Playlists

Season of lust

A photo essay and playlist inspired by the things we crave.
Playlists

Season of lust

A photo essay and playlist inspired by the things we crave.

Our minds and bodies shift in a distinct way in the summer. Sleeves get shorter, sweat becomes a daily norm, back patios in restaurants and homes open up for use, and we’re more exposed than ever. It’s a time when people become more aware of their desires, both as a means to stabilize our body temperature and to exercise the freedom that comes with open air. As the season comes to an end, we’re reflecting on things people crave during it, from sex and power to a different climate altogether.


SEX

I only sporadically follow through with my desires for sex because, generally speaking, the act involves dealing with other humans. I’d almost always rather just go to bed alone. Mmm. An empty bed, with an optional cool side. What a lovely thing. But the desire is always palpable, and mostly inescapable. The spine-tingling stillness that comes after seeing someone I’m into, the chest throbbing, the weightlessness coupled with an acute awareness of my body's nervous machinations — that alone is a journey. I usually stop the journey there, but every once in a while there’s a dude who, for lack of a better term, can just get it. Our eyes send telegrams across the room, carrying an invitation to explore.

Aaron Edwards


MONEY

Anything is possible with money, a fact that makes acquiring wealth an intoxicating pursuit. Imagine waking up, as the likes of Jeff Bezos do, only to find that you’ve amassed more money overnight than many small countries accrue in domestic product. In this way, money is sexy. It’s irresistible. It holds the type of power that no individual in our hyper-capitalist world can overcome. To have money, all of the money, is to dominate so absolutely that the literal Earth must bend to your whims. Money, for me, remains utterly unattainable, a mythical beast with the keys to power I can only imagine, which makes it all the more desirable.

Jeff Ihaza


TRAVEL

To travel freely in the world is the ultimate privilege. There are so many mechanisms in place that bind us to our settlements. It seems natural that the desire to get away emerges from this structural suffocation. Earlier this year, I had a growing urge to travel that became so strong that I booked a one-way ticket to London just days in advance of the flight. I didn’t know how long I would be there, or where else I would go, but I knew that I had to get there. Whether it’s a walk along the scenic route or a flight to the other side of the world, escape can feel like the best way to cope with the oppressive systems we inhabit. Fulfilling wanderlust is a luxury, but wanderlust itself is a universal feeling.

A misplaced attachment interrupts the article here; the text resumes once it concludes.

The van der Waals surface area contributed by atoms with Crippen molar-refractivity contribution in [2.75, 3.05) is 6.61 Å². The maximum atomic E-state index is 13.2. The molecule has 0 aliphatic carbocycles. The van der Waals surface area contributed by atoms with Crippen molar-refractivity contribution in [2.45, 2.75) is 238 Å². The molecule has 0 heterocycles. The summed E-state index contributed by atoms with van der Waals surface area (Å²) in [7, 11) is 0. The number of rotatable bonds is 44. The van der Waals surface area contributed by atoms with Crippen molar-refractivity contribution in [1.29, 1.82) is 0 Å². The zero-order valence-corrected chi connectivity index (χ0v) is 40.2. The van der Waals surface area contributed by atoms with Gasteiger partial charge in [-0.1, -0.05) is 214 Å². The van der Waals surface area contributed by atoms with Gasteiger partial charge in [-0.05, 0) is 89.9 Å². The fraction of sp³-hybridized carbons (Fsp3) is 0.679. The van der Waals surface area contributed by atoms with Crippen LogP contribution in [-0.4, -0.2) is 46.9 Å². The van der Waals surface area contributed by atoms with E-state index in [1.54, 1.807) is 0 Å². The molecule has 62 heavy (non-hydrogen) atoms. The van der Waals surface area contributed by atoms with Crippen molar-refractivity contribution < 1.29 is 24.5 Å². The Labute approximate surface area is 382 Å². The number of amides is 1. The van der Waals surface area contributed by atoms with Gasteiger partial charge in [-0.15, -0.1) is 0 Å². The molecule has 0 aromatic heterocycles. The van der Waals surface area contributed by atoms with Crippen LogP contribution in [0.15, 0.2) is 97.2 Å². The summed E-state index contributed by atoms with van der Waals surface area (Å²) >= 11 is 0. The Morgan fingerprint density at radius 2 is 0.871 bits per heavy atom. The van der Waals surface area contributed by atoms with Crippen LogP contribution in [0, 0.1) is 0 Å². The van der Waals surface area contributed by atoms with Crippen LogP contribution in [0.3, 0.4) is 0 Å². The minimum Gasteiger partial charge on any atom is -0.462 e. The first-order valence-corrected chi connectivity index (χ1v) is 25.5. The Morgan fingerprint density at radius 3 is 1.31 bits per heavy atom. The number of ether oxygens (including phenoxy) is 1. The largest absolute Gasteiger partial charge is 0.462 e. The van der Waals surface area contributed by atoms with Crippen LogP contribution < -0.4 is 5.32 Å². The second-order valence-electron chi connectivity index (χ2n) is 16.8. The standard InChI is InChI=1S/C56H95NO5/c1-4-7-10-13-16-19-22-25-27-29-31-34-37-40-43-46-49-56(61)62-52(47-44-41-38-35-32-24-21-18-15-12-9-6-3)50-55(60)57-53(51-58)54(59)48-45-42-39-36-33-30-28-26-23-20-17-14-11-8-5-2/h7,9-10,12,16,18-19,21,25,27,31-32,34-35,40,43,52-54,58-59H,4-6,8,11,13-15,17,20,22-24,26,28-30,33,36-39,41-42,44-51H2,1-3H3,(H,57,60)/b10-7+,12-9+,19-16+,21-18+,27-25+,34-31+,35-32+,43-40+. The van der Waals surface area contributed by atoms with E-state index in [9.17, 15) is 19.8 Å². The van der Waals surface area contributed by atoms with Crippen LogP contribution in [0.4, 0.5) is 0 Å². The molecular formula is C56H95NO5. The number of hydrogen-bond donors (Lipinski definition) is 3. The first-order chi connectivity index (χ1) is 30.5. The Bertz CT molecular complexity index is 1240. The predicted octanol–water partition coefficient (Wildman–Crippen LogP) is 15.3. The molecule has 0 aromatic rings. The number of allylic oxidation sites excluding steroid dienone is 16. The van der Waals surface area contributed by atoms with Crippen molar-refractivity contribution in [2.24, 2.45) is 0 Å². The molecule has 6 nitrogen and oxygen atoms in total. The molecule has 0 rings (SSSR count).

Khalila Douze


FOOD

It’s 3 a.m. and the DJ is winding the night down, shifting away from soca and trap to some R&B and neosoul. Your friends are growing weary from dutty wining, tired from twerking. Then, someone makes the best suggestion: “Does...anybody want a burrito?” Yes. You DO want a burrito. So much. So much that now it’s the only thing that matters. You and some massive, decadently packed burrito. After hours of sweating, all you can think about is taking that first bite and feeling the salsa, chorizo, melted cheese, and white sauce glide down your tongue. You blush at the thought.

Aaron Edwards


SLEEP

There’s no feeling like being tired, especially when you can’t fall asleep. It’s a feeling I know well, and have tried to hack with all kinds of sleep induction methods. I've tried melatonin, sleep balm, Dream Water, chamomile tea, weed gummies, working out. I've tried it all. Chasing sleep has become a game to me. It makes me miss childhood, and the nights when I'd fall asleep on the couch or in the car on the way home. I envy people who, as adults, are still able to fall asleep away from their beds. What a true indulgence of a desire for something — you want it so bad that you let go of all cognitive ability and motor skills, sink into what you lust for completely, and leave the will of your mind and body to a greater force.

Khalila Douze

Yael Malka is a photographer living in Brooklyn.